Getting started... education questions, etc.

Originally Posted By: Chuck Oey
This post was automatically imported from our archived forum.

First, I must say that I am impressed with the knowledge, professionalism, and helpfulness I’ve seen displayed here on the message boards. Truly encouraging for a newbie like me.

Quick background and then I'll get to my questions. I'm in my mid-30's and I'm changing careers. I live in the S.F. Bay Area. No professional experience in the trades nor in real estate. Fair amount of DIY home improvement experience. I read a lot about construction, architecture, etc., just because it interests me. I believe I'd be an excellent HI, though I don't have the empirical evidence to prove that, yet. Scored a 97 on my first try on the NACHI online exam, FWIW.

First question: The local community college has a "Building Inspection Technology" program with course titles such as "Intro. to the Building Code," "Electrical Inspection I," "Plumbing Inspection," "Structural Provisions of the UBC," etc. Would a program like this be a suitable education for an aspiring HI? (I know I've only provided limited info, but what's your gut feeling?)

Second: It looks like NACHI is made up mostly of independent HIs. While that sounds desirable to me, and while it'd certainly be a goal, I would prefer initially to work for a company as an employee. My current situation won't allow me to assume the risks of starting my own business. So, is working for an established HI company a viable option for a newbie like me? Anyone with specific information about the Bay Area market?

Finally, any NACHI members in my area who'd let me ride along?

Thanks a lot, in advance

Originally Posted By: roconnor
This post was automatically imported from our archived forum.

Those courses sound helpful, but appear to be geared more toward new construction inspection and codes officials. I would look more for courses/training geared specifically toward Home Inspection (search the board and read through the Education topics), if available.

And get as much training as you can since you don't have any directly related experience. That is also why it's probably a good idea for you to work for someone initially. Just be careful with time commitments and non-compete requirements, and consider training outside your target area.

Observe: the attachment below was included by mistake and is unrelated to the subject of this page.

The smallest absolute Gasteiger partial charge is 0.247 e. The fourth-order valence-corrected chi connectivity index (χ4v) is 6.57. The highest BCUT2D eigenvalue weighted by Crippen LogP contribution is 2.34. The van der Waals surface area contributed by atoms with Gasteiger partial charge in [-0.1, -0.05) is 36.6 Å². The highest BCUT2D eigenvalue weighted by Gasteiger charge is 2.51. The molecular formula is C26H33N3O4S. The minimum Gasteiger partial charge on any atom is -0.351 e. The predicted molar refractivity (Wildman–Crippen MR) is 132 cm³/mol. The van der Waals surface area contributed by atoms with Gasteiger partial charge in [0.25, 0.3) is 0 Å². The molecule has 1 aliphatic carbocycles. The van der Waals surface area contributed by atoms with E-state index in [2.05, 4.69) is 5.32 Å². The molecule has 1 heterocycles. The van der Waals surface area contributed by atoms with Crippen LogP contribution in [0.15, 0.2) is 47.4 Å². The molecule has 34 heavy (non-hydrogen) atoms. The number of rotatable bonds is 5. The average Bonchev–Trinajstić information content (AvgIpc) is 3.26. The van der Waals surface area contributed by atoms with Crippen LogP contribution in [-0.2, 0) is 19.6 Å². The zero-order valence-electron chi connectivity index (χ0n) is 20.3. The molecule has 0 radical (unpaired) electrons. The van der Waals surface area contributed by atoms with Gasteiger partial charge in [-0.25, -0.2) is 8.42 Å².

Just my 2 nickels

Robert O'Connor, PE
Eagle Engineering ?
Eagle Eye Inspections ?
NACHI Education Committee

I am absolutely amazed sometimes by how much thought goes into doing things wrong

Originally Posted By: Blaine Wiley
This post was automatically imported from our archived forum.

Rob is right on the money about education, especially with your lack of construction background.

Since a relatively small percentage of our total membership visits this BB, go to the NACHI home page and use the find an inspector. Try someone 50 miles or more from you and send them an email requesting a ride along.

Also, read all of the pertinent threads on this board (electrical, plumbing, etc.) as they are full of good information both about home inspection knowledge and day to day affairs.

Good Luck! ![icon_biggrin.gif](upload://iKNGSw3qcRIEmXySa8gItY6Gczg.gif)

Originally Posted By: ekartal
This post was automatically imported from our archived forum.

Chuck, Although construction/real estate experience is obviously helpful, I know some pretty good inspectors that had no previous experience. They all went to credible schools and have a strong desire to succeed. One inspector I know does very well because he has a strong sales/marketing background and is an excellent communicator.

Erol Kartal